Towards global knowledge-creation on rehabilitation – Project By: Bente van Oort, BSc. - Mentor: Dr. Djenana Jalovcic
In April 2020, we, Dr. Jalovcic and I, met for the first time online as part of the CAGH MentorNet program. What followed were monthly hourlong conversations on a range of topics, including disability studies, immigrant and refugee health and social determinants of health and social justice. But there was one subject we kept coming back to: community based rehabilitation (CBR).
We found that most knowledge, practice and research on CBR is located in low and middle income countries (LMICs). High income countries (HICs) seem to rarely use the CBR approach for rehabilitation practices. We discussed possible reasons behind this, including different knowledge systems, health infrastructures and attitudes and stance from researchers. But we mostly found that the lack of knowledge-exchange between LMICs and HICs hinders a global approach to knowledge-creation in rehabilitation practice. A global approach to rehabilitation may help to illuminate common principles and challenges around the world, allow for mutual learning and understanding, and ultimately improve the lives of the one billion people with disabilities globally. In an attempt to call for global knowledge-creation, we wrote a blog post that showcases five current challenges to rehabilitation practices worldwide and exemplifies how knowledge from either LMICs and HICs may provide insights and solutions in these issues.
Enhancing knowledge sharing for global health equity – Project By: Breagh Cheng, MSc - Mentor: Dr. Jamie Uhrig, MD
This final project is a ~1500-word academic commentary on enhancing knowledge sharing for global health equity. Knowledge produced by specialized professionals can be translated to promote public understanding and decision-making. However, various barriers such as lack of training, few systematic incentives for open-data policies, and global gaps in research and development may affect this communication. This is especially timely to consider in the context of the COVID-19 pandemic, given the risks of misinformation that have been demonstrated with notable examples such as the use of unauthorized treatments for COVID-19. Through the application, translation, and dissemination of specialized knowledge, society has developed new vaccine technology and informed global policy responses during the COVID-19 pandemic. This essay highlights several preliminary considerations for ways to foster a culture of knowledge sharing aimed at promoting global health equity.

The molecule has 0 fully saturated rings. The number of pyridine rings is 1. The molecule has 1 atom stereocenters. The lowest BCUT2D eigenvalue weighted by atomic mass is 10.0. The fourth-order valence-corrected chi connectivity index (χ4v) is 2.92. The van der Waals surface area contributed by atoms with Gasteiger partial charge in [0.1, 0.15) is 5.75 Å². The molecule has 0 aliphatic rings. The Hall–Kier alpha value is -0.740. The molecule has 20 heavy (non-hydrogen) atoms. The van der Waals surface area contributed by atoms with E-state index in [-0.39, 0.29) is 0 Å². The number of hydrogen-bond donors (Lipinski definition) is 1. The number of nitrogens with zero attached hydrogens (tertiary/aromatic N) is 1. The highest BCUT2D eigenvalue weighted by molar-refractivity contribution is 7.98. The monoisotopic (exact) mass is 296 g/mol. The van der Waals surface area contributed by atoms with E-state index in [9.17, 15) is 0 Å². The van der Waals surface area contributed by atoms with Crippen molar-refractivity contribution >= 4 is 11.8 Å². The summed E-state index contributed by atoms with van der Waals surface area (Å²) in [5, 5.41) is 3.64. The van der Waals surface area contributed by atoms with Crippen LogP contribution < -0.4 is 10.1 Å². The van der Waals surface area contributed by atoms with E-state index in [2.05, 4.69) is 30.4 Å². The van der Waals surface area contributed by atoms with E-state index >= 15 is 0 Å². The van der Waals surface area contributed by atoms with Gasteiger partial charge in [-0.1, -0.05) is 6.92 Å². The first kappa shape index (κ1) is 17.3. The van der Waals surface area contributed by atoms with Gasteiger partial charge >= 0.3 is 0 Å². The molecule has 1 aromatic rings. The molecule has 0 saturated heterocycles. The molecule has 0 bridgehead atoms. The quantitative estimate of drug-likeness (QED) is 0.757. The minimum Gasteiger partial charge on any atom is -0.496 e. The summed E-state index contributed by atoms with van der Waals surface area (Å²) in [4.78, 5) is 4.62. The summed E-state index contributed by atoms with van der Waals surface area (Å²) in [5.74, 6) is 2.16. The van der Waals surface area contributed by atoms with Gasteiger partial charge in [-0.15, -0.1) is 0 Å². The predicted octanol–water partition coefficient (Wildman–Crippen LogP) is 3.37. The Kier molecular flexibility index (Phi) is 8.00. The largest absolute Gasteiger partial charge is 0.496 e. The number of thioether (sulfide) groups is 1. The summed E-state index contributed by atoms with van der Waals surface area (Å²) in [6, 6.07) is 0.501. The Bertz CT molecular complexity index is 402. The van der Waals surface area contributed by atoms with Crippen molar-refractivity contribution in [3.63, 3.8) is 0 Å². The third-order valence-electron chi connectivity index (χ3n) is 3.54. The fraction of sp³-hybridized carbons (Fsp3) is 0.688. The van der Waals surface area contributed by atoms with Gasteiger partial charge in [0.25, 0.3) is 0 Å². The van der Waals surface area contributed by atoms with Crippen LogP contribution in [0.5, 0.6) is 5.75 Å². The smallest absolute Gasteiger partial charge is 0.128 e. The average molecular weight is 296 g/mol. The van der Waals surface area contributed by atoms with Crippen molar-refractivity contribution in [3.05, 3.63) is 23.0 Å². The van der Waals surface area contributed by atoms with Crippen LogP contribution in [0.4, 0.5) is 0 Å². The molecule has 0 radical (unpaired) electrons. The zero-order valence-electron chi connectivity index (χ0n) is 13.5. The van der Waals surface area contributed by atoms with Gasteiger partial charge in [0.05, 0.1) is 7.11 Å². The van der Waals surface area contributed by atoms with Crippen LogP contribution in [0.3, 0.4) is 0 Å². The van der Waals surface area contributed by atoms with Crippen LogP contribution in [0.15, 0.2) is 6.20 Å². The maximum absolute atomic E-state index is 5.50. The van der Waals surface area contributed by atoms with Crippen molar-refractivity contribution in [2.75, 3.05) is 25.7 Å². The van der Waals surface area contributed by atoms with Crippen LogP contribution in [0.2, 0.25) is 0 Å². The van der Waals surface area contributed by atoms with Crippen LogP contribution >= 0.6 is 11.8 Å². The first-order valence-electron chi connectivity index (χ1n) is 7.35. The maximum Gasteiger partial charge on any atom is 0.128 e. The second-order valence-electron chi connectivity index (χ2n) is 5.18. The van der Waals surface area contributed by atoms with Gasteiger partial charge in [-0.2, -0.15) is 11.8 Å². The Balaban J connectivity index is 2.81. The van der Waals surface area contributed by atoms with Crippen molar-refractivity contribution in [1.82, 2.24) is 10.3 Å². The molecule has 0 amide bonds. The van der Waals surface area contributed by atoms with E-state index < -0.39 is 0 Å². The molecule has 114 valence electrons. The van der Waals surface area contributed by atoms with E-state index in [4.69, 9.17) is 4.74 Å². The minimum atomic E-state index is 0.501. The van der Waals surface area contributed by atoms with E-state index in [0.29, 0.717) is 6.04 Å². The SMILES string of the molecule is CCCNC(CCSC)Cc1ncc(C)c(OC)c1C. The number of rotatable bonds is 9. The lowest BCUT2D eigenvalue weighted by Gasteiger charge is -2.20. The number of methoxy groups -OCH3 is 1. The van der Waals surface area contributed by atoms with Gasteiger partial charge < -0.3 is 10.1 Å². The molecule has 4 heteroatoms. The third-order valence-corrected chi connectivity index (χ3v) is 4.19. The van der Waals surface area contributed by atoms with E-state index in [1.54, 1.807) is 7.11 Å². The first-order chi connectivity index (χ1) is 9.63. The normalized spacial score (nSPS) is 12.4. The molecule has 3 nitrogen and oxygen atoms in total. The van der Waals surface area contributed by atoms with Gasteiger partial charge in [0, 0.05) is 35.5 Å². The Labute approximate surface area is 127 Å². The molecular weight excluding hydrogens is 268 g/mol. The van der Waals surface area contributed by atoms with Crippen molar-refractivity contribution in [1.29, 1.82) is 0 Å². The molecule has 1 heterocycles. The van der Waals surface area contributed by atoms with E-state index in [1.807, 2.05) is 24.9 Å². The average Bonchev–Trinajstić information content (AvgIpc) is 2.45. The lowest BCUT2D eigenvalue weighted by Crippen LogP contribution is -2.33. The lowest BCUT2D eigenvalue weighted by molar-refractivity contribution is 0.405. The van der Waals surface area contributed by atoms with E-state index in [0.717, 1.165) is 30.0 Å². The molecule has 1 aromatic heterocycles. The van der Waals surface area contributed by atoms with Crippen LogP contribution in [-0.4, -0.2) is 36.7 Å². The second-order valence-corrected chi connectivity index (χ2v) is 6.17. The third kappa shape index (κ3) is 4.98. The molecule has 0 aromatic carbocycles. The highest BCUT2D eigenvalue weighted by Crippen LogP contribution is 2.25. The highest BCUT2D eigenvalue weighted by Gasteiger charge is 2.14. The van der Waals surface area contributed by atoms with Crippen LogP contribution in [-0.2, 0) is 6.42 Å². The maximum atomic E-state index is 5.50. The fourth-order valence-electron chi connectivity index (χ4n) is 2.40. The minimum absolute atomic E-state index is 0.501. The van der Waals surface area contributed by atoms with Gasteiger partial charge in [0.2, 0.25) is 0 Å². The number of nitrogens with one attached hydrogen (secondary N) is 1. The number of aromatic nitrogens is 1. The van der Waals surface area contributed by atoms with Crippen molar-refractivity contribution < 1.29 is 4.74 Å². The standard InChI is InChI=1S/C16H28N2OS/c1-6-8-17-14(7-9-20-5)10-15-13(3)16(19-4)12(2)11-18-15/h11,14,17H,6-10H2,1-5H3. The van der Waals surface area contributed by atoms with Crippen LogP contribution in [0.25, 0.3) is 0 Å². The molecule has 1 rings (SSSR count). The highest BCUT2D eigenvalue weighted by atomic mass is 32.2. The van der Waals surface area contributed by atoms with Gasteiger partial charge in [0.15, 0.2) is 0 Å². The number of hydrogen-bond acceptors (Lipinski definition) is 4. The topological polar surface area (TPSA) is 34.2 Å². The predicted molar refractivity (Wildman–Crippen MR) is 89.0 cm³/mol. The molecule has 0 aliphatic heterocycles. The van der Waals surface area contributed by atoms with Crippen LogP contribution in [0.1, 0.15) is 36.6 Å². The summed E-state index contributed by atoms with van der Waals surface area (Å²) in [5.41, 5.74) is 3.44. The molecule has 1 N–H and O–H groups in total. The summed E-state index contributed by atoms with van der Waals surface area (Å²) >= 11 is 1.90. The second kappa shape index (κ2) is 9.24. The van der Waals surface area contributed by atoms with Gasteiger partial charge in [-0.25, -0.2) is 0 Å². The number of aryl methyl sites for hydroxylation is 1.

Intersectionality Module – Project By: Christina Nguyen, BSc, MSc (’22) - Mentor: Rukshan Mehta, BSc, MSc, PhD
The discussion on intersectionality in the global health realm is becoming increasingly important. This module is intended to provide an introductory overview on the concept of intersectionality. Participants will discuss the importance of intersectionality in global health and in everyday life. The articles, videos and educational materials are included to inspire meaningful dialogue on the topic – participant’s experiences, insights and unique perspectives will continue the conversation.
Intersectionality and Global Health – Project By: Nawang Yanga - Mentor: Dr. Zari Gil
The purpose of this module is to familiarize the student and mentor with the theory of intersectionality and its potential applications to global health. The purpose of this module is to advocate for the need to move beyond the traditional social determinants of health (SDoH) to understand how these SDoH intersect to produce and reproduce disparities in health.